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Rothari
King of the Lombards
Miniature of King Rothari from the 11th century "Codex Legum Longobardorum"
Reign636 - 652
PredecessorArioald
SuccessorRodoald
Bornc. 606
Died652(652-00-00) (aged 45–46)
SpouseGundeberga
IssueRodoald
DynastyHarodingian
FatherNanding
ReligionArian

Rothari (or Rothair) (c. 606 – 652), of the house of Arodus, was king of the Lombards from 636 to 652; previously he had been duke of Brescia. He succeeded Arioald, who was an Arian like himself, and was one of the most energetic of Lombard kings. Fredegar relates (Chronicle, 71) that at the beginning of his reign he put to death many insubordinate nobles, and that in his efforts for peace he maintained very strict discipline.

Life

Rothari was the son of Nanding, and Duke of Brescia. Upon the death of Arioald in 636, he was elected King of the Lombards. He married Arioald's widow, Gundeberga, daughter of King Agilulf and Queen Theodelinda. The Catholic Gundeberga agreed to marry the Arian Rothari because he was tolerant of Catholics. He managed to reinforce the central authority of the king in the face of resistance on the part of the dukes.[1]

Career

Rothari conquered Genoa in 641 and all remaining Eastern Roman territories in the lower valley of the Po, including Oderzo (Opitergium) in 641. Before commencing a campaign the rest of Eastern Roman Liguria in 643, he issued the Edictum Rothari a compilation of Lombard law based on ancient customs.[1] According to Paul the Deacon, "Rothari then captured all the cities of the Romans which were situated upon the shore of the sea from the city of Luna in Tuscany up to the boundaries of the Franks." (IV.xlv)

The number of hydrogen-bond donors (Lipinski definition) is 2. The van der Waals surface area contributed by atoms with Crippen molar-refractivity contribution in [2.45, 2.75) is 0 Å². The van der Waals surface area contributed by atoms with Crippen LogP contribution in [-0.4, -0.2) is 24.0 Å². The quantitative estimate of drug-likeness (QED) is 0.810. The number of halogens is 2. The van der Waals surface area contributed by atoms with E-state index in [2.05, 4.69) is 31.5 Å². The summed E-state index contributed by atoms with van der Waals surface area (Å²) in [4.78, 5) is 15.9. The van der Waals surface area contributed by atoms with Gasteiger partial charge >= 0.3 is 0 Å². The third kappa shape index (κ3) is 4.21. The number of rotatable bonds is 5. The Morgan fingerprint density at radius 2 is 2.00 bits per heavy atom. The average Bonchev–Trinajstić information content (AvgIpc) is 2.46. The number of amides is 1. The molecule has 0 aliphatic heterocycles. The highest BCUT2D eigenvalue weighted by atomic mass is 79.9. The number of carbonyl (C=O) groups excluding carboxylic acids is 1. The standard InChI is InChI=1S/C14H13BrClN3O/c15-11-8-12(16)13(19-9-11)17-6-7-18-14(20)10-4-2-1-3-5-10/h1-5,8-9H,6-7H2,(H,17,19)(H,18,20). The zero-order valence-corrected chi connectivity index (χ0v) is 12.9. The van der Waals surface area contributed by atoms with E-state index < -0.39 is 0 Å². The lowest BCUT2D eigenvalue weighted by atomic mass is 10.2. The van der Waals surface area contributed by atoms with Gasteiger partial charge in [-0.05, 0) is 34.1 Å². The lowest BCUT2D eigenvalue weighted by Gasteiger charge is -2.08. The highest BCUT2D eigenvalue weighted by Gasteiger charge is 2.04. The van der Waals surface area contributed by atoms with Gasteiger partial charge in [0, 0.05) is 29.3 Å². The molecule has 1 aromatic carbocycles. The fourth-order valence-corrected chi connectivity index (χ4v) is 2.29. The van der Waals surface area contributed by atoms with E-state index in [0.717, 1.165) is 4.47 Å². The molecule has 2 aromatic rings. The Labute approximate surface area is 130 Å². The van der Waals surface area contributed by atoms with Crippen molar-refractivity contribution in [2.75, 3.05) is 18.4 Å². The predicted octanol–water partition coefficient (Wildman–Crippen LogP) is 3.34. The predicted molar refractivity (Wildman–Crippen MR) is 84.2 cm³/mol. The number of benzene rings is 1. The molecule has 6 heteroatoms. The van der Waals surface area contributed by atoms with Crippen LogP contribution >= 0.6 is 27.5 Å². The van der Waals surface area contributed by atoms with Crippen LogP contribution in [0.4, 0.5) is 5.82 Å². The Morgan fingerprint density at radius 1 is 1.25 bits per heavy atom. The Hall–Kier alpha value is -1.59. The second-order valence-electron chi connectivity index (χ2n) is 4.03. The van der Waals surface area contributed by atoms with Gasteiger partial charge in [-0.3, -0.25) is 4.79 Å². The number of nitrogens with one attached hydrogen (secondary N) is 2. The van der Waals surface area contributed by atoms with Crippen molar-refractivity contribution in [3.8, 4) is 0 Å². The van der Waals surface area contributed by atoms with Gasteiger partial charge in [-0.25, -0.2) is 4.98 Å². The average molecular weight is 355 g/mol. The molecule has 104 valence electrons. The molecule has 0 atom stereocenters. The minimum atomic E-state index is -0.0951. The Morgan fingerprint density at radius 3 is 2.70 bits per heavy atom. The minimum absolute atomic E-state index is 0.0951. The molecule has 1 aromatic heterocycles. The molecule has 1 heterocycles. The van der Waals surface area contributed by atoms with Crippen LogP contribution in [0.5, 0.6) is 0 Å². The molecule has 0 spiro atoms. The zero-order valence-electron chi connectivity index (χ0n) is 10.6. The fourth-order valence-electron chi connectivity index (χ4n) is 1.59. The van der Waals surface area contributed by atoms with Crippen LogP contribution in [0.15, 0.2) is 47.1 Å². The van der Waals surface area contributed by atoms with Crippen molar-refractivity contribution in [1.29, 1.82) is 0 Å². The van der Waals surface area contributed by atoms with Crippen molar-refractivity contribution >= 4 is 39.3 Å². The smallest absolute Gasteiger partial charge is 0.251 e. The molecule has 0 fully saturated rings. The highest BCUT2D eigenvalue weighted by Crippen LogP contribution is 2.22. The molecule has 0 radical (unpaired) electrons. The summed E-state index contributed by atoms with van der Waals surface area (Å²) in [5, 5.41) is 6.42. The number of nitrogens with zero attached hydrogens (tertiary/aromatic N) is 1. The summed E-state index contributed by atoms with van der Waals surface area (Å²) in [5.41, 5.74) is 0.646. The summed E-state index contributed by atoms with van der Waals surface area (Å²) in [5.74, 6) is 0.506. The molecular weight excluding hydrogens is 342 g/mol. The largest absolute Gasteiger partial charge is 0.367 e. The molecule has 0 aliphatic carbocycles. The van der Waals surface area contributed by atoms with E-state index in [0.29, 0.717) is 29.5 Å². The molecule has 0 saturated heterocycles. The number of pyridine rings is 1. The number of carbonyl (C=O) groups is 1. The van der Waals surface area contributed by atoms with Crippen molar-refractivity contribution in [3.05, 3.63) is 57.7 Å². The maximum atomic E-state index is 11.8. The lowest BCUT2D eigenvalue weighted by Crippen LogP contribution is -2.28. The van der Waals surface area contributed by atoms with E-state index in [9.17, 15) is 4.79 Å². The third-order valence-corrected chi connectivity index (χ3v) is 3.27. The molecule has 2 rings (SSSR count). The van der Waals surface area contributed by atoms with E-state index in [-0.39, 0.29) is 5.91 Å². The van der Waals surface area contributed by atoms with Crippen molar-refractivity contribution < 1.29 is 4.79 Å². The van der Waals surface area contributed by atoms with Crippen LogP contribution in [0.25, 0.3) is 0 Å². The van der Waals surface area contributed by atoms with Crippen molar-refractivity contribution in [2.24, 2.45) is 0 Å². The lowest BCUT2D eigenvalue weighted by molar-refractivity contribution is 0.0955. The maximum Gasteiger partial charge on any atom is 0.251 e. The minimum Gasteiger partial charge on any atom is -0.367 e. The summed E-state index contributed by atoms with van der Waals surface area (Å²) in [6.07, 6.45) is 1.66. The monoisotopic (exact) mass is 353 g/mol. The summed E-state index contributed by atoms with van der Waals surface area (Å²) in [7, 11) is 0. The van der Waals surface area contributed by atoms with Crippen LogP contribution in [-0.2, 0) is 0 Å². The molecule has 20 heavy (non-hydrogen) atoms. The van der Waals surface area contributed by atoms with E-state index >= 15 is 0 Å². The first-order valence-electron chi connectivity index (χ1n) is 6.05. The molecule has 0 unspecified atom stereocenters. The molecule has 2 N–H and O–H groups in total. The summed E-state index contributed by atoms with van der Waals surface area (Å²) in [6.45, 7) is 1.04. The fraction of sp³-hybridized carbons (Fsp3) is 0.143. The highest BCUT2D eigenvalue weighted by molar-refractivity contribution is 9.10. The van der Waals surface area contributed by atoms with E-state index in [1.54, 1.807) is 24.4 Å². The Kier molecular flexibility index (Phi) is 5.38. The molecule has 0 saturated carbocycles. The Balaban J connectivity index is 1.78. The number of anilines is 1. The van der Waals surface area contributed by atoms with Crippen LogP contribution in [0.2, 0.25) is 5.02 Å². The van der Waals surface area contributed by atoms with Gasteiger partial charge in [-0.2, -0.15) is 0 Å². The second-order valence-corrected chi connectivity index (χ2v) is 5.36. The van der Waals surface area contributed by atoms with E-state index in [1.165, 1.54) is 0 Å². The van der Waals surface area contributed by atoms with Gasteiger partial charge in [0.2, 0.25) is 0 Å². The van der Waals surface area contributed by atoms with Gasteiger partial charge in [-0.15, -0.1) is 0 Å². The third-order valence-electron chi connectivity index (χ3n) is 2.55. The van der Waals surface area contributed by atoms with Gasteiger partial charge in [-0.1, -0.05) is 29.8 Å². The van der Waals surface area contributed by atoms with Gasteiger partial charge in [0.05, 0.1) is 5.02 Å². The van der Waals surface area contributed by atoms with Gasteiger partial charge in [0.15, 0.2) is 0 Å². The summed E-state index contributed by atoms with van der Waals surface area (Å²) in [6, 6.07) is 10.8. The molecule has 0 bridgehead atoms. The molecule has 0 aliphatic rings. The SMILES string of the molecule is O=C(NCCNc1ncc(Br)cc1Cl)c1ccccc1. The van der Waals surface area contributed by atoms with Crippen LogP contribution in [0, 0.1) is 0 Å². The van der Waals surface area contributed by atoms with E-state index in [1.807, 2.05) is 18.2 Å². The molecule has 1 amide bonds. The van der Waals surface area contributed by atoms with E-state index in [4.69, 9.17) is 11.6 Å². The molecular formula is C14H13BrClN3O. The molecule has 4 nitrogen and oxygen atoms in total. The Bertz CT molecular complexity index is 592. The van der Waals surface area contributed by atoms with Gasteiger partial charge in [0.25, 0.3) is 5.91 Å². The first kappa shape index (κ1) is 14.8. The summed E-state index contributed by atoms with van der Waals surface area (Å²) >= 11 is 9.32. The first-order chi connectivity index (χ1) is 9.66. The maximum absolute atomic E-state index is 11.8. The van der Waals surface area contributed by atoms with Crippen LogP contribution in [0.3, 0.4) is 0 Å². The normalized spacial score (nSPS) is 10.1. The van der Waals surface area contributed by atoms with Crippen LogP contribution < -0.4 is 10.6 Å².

With these quick conquests, he left the Eastern Roman Empire with only the Ravennan marshes in northern Italy. The exarch of Ravenna, Plato, tried to regain some territory, but his invading army was defeated by Rothari on the banks of the Scultenna (the Panaro) near Modena, with the loss of 8,000 men, in 645. However, he recaptured Oderzo at same year. Oderzo finally was razed again by Grimoald in 667.

Italy at the time of Rothari.

Legacy

Rothari's most lasting act was drawing up the eponymous Edictum Rothari which was the first written codification of Lombard law (it was written in Latin). He convened a gairethinx to affirm this new and improved collection of old tradition in 642 or 643. The edict only covered his Lombard men and subjects: Romans continued to live under Roman law in Lombard jurisdictions.[2]

He was succeeded by his son Rodoald. A baptistery in Monte Sant'Angelo is traditionally known as the "Tomb of Rothari", although he was probably buried in the church of San Giovanni Domnarum in Pavia, founded by his wife Gundeberga.[3][4]

Notes

  1. ^ a b "Ròtari re dei Longobardi", Treccani
  2. ^ "German Tribes org Lombard Kings". GermanTribes.org. Archived from the original on 2010-07-18. Retrieved 2010-07-18.
  3. ^ "The politics of memory of the Lombard monarchy in Pavia, the kingdom's capital". Materializing Memory. Archaeological material culture and the semantics of the past. Retrieved 29 July 2022.
  4. ^ "Chiesa di S. Giovanni Domanarum- complessso". Lombardia Beni Culturali. Retrieved 3 August 2022.

References

Regnal titles Preceded byAlchis Duke of Brescia ? – 636 Succeeded byGaidoald Preceded byArioald King of the Lombards 636–652 Succeeded byRodoald